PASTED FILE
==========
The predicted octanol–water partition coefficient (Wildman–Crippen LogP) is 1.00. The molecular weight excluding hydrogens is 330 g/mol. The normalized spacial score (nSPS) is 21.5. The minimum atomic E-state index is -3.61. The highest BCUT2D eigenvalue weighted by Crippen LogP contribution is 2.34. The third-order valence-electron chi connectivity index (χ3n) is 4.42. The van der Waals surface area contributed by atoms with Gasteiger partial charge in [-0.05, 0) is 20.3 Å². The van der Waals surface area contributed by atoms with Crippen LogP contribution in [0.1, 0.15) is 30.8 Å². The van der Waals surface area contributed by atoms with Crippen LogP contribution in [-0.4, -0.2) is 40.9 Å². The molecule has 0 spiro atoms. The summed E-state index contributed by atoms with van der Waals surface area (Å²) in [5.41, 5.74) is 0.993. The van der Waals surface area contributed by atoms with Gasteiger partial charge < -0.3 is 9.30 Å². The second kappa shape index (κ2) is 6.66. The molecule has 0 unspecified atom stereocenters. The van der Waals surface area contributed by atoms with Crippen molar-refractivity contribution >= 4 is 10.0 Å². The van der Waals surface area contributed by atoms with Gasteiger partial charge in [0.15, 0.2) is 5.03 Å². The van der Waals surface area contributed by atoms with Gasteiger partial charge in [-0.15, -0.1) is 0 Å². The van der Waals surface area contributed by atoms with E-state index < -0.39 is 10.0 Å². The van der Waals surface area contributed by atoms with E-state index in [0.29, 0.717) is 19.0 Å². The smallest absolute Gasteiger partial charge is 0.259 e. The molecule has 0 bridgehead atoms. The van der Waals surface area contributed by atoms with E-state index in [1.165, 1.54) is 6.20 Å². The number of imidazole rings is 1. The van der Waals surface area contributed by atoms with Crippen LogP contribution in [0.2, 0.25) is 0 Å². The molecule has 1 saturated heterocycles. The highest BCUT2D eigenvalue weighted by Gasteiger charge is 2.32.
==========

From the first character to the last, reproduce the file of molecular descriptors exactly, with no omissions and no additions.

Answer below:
The predicted octanol–water partition coefficient (Wildman–Crippen LogP) is 1.00. The molecular weight excluding hydrogens is 330 g/mol. The normalized spacial score (nSPS) is 21.5. The minimum atomic E-state index is -3.61. The highest BCUT2D eigenvalue weighted by Crippen LogP contribution is 2.34. The third-order valence-electron chi connectivity index (χ3n) is 4.42. The van der Waals surface area contributed by atoms with Gasteiger partial charge in [-0.05, 0) is 20.3 Å². The van der Waals surface area contributed by atoms with Crippen LogP contribution in [0.1, 0.15) is 30.8 Å². The van der Waals surface area contributed by atoms with Crippen LogP contribution in [-0.4, -0.2) is 40.9 Å². The molecule has 0 spiro atoms. The summed E-state index contributed by atoms with van der Waals surface area (Å²) in [5.41, 5.74) is 0.993. The van der Waals surface area contributed by atoms with Gasteiger partial charge < -0.3 is 9.30 Å². The second kappa shape index (κ2) is 6.66. The molecule has 0 unspecified atom stereocenters. The van der Waals surface area contributed by atoms with Crippen molar-refractivity contribution >= 4 is 10.0 Å². The van der Waals surface area contributed by atoms with Gasteiger partial charge in [0.15, 0.2) is 5.03 Å². The van der Waals surface area contributed by atoms with Gasteiger partial charge in [-0.15, -0.1) is 0 Å². The van der Waals surface area contributed by atoms with E-state index < -0.39 is 10.0 Å². The van der Waals surface area contributed by atoms with E-state index in [0.29, 0.717) is 19.0 Å². The smallest absolute Gasteiger partial charge is 0.259 e. The molecule has 0 bridgehead atoms. The van der Waals surface area contributed by atoms with E-state index in [1.165, 1.54) is 6.20 Å². The number of imidazole rings is 1. The van der Waals surface area contributed by atoms with Crippen LogP contribution in [0.2, 0.25) is 0 Å². The molecule has 1 saturated heterocycles. The highest BCUT2D eigenvalue weighted by Gasteiger charge is 2.32.